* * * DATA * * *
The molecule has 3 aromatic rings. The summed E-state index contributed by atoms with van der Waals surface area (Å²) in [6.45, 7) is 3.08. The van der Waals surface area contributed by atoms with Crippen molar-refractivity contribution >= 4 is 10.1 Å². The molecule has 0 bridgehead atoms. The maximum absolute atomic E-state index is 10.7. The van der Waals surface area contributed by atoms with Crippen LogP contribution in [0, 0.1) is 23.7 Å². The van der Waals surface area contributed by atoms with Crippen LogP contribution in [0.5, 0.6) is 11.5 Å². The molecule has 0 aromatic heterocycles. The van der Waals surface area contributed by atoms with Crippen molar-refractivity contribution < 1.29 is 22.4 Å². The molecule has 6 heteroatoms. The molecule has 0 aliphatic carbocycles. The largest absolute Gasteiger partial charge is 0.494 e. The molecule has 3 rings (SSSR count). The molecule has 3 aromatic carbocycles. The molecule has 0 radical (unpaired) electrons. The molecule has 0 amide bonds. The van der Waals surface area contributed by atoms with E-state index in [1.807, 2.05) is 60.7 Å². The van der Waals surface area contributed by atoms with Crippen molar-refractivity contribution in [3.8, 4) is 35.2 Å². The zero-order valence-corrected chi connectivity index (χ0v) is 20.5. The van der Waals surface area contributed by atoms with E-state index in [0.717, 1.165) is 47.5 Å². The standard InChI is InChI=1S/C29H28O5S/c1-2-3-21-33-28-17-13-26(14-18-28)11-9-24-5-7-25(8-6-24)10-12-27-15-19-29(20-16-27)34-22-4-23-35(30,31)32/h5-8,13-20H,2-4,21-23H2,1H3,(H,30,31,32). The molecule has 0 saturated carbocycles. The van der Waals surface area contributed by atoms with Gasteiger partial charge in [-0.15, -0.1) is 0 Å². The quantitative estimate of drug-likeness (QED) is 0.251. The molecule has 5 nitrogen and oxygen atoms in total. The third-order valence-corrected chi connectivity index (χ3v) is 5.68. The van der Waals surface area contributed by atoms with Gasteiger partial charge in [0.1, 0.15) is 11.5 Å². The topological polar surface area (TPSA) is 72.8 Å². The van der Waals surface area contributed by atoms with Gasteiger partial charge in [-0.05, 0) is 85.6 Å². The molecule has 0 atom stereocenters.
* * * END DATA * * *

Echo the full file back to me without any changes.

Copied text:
The molecule has 3 aromatic rings. The summed E-state index contributed by atoms with van der Waals surface area (Å²) in [6.45, 7) is 3.08. The van der Waals surface area contributed by atoms with Crippen molar-refractivity contribution >= 4 is 10.1 Å². The molecule has 0 bridgehead atoms. The maximum absolute atomic E-state index is 10.7. The van der Waals surface area contributed by atoms with Crippen LogP contribution in [0, 0.1) is 23.7 Å². The van der Waals surface area contributed by atoms with Crippen LogP contribution in [0.5, 0.6) is 11.5 Å². The molecule has 0 aromatic heterocycles. The van der Waals surface area contributed by atoms with Crippen molar-refractivity contribution < 1.29 is 22.4 Å². The molecule has 6 heteroatoms. The molecule has 0 aliphatic carbocycles. The largest absolute Gasteiger partial charge is 0.494 e. The molecule has 3 rings (SSSR count). The molecule has 3 aromatic carbocycles. The molecule has 0 radical (unpaired) electrons. The molecule has 0 amide bonds. The van der Waals surface area contributed by atoms with E-state index in [1.807, 2.05) is 60.7 Å². The van der Waals surface area contributed by atoms with Crippen molar-refractivity contribution in [3.8, 4) is 35.2 Å². The zero-order valence-corrected chi connectivity index (χ0v) is 20.5. The van der Waals surface area contributed by atoms with E-state index in [0.717, 1.165) is 47.5 Å². The standard InChI is InChI=1S/C29H28O5S/c1-2-3-21-33-28-17-13-26(14-18-28)11-9-24-5-7-25(8-6-24)10-12-27-15-19-29(20-16-27)34-22-4-23-35(30,31)32/h5-8,13-20H,2-4,21-23H2,1H3,(H,30,31,32). The molecule has 0 saturated carbocycles. The van der Waals surface area contributed by atoms with Gasteiger partial charge in [-0.15, -0.1) is 0 Å². The quantitative estimate of drug-likeness (QED) is 0.251. The molecule has 5 nitrogen and oxygen atoms in total. The third-order valence-corrected chi connectivity index (χ3v) is 5.68. The van der Waals surface area contributed by atoms with Gasteiger partial charge in [0.1, 0.15) is 11.5 Å². The topological polar surface area (TPSA) is 72.8 Å². The van der Waals surface area contributed by atoms with Gasteiger partial charge in [-0.05, 0) is 85.6 Å². The molecule has 0 atom stereocenters.